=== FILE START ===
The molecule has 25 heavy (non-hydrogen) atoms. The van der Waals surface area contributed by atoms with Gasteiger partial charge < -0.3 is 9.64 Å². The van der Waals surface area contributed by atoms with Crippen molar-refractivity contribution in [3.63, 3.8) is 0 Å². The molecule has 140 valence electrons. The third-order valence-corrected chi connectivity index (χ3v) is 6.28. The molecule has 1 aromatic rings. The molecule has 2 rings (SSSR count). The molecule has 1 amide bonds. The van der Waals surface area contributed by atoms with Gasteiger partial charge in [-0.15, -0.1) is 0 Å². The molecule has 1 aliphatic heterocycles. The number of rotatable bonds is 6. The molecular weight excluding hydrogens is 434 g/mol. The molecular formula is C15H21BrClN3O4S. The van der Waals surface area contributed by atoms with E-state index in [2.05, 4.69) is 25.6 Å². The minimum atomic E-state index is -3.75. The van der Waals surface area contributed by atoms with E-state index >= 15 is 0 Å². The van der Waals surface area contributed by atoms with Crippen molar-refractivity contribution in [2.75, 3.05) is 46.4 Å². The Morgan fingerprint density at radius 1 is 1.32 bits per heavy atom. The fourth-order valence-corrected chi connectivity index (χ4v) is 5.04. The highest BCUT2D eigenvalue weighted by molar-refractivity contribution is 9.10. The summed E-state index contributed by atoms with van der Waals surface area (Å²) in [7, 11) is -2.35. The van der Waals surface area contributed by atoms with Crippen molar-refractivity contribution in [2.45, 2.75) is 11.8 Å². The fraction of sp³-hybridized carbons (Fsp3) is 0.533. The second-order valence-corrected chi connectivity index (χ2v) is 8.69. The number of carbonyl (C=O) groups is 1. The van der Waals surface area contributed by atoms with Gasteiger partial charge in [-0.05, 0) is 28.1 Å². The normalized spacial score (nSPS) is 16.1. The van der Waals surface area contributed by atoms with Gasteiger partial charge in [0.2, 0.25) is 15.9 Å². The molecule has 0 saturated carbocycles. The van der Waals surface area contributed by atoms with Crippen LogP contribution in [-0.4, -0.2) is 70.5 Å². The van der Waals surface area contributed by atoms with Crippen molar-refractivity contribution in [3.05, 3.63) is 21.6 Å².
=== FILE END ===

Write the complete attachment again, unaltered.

The molecule has 25 heavy (non-hydrogen) atoms. The van der Waals surface area contributed by atoms with Gasteiger partial charge < -0.3 is 9.64 Å². The van der Waals surface area contributed by atoms with Crippen molar-refractivity contribution in [3.63, 3.8) is 0 Å². The molecule has 140 valence electrons. The third-order valence-corrected chi connectivity index (χ3v) is 6.28. The molecule has 1 aromatic rings. The molecule has 2 rings (SSSR count). The molecule has 1 amide bonds. The van der Waals surface area contributed by atoms with Gasteiger partial charge in [-0.15, -0.1) is 0 Å². The molecule has 1 aliphatic heterocycles. The number of rotatable bonds is 6. The molecular weight excluding hydrogens is 434 g/mol. The molecular formula is C15H21BrClN3O4S. The van der Waals surface area contributed by atoms with E-state index in [2.05, 4.69) is 25.6 Å². The minimum atomic E-state index is -3.75. The van der Waals surface area contributed by atoms with E-state index >= 15 is 0 Å². The van der Waals surface area contributed by atoms with Crippen molar-refractivity contribution in [2.75, 3.05) is 46.4 Å². The Morgan fingerprint density at radius 1 is 1.32 bits per heavy atom. The fourth-order valence-corrected chi connectivity index (χ4v) is 5.04. The highest BCUT2D eigenvalue weighted by molar-refractivity contribution is 9.10. The summed E-state index contributed by atoms with van der Waals surface area (Å²) in [7, 11) is -2.35. The van der Waals surface area contributed by atoms with Crippen molar-refractivity contribution in [2.45, 2.75) is 11.8 Å². The fraction of sp³-hybridized carbons (Fsp3) is 0.533. The second-order valence-corrected chi connectivity index (χ2v) is 8.69. The number of carbonyl (C=O) groups is 1. The van der Waals surface area contributed by atoms with Gasteiger partial charge in [-0.05, 0) is 28.1 Å². The normalized spacial score (nSPS) is 16.1. The van der Waals surface area contributed by atoms with Gasteiger partial charge in [0.2, 0.25) is 15.9 Å². The molecule has 0 saturated carbocycles. The van der Waals surface area contributed by atoms with Crippen LogP contribution in [-0.4, -0.2) is 70.5 Å². The van der Waals surface area contributed by atoms with Crippen molar-refractivity contribution in [3.05, 3.63) is 21.6 Å².